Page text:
There are now more Muslims in America than in Kuwait, Qatar, and Libya combined. It is the second largest religion in France and the third in Britain, Germany, and North America. Leaving aside immigration and conversion, birth rate alone ensures that in the first part of the 21st century Islam will replace Judaism as the second largest religion in the US. Like all religious and ethnic minorities in America, Muslims are faced with a quandary of integration vs. assimilation. In this volume, fourteen distinguished scholars consider the issues that surround this dilemma and examine the varied responses of the Muslim community to them. The need to forge a new Muslim identity in America raises many questions. Can Muslims become part and parcel of a pluralistic American society without sacrificing their identity? Can Muslims be Muslims in a state that is not governed by Islamic law? Will the American legal system protect Muslim religious and cultural differences? Is there a contradiction between demanding equal rights and insisting on maintaining a distinctively separate identity? These and many other questions are illuminated by the essays in this important collection.

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Product details

  • Paperback | 384 pages
  • 155.2 x 234.2 x 24.6mm | 544.32g
  • Oxford University Press Inc
  • New York, United States
  • English
  • 0195135261
  • 9780195135268
  • 1,763,630

About Professor of the History of Islam and Christian-Muslim Relations Yvonne Y Haddad

Yvonne Yazbeck Haddad is Professor of History, Islam, and Christian-Muslim Relations at the Center for Muslim-Christian Understanding at Georgetown University. John L. Esposito is Professor of Religion and International Affairs and Director of the Center for Muslim-Christian Understanding at Georgetown University.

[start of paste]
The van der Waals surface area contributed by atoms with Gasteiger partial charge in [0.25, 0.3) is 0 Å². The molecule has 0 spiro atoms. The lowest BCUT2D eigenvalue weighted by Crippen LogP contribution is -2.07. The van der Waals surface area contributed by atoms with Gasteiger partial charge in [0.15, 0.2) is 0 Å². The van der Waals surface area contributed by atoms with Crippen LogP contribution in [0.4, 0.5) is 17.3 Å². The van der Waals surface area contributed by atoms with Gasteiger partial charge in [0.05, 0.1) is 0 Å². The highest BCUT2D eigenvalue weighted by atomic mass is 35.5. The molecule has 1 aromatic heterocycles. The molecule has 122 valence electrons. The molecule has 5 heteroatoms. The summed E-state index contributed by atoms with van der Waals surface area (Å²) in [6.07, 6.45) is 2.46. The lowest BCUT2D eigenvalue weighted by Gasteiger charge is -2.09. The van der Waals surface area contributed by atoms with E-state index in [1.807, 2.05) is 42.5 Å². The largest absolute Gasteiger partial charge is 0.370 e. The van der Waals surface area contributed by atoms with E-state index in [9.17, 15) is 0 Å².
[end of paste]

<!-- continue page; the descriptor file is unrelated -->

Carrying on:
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Table of contents

Introduction: Muslims in America or American Muslims ; PART I: THE AMERICAN PATH OPTION: BETWEEN TRADITION AND REALITY ; 1. The Dynamics of Islamic Identity in North America ; 2. Striking a Balance: Islamic Legal Discourses on Muslim Minorities ; 3. The Fiqh Councilor in North America ; 4. Muslims and Identity Politics in America ; PART II: NORTH AMERICAN PLURALISM AND THE CHALLENGE OF THE VEIL ; 5. The Hijab and Religious Liberty: Anti-Discrimination Law and Muslim Women in the United States ; 6. Muslim Women in Canada: Their Role and Status as Revealed in the Hijab Controversy ; 7. American Women Choosing Islam ; PART III: AMERICANS ON THE ISLAMIZATION PATH? THE AFRICAN AMERICAN EXPERIENCE ; 8. Identity and Destiny: The Formative Views of the Moorish Science Temple and the Nation of Islam ; 9. African-American Muslims and the Question of Identity: Between Traditional Islam, African Heritage, and the American Way ; 10. Understanding the Multi-Ethnic Dilemma of African-American Muslims ; PART IV: AMERICANIZATION AND THE PRESERVATION OF CULTURAL IDENTITY ; 11. Muslims and the American Press ; 12. Economic Security and Muslim Identity: A Study of the Immigrant Community in Durham, North Carolina ; 13. Approaches to Mosque Design in North America

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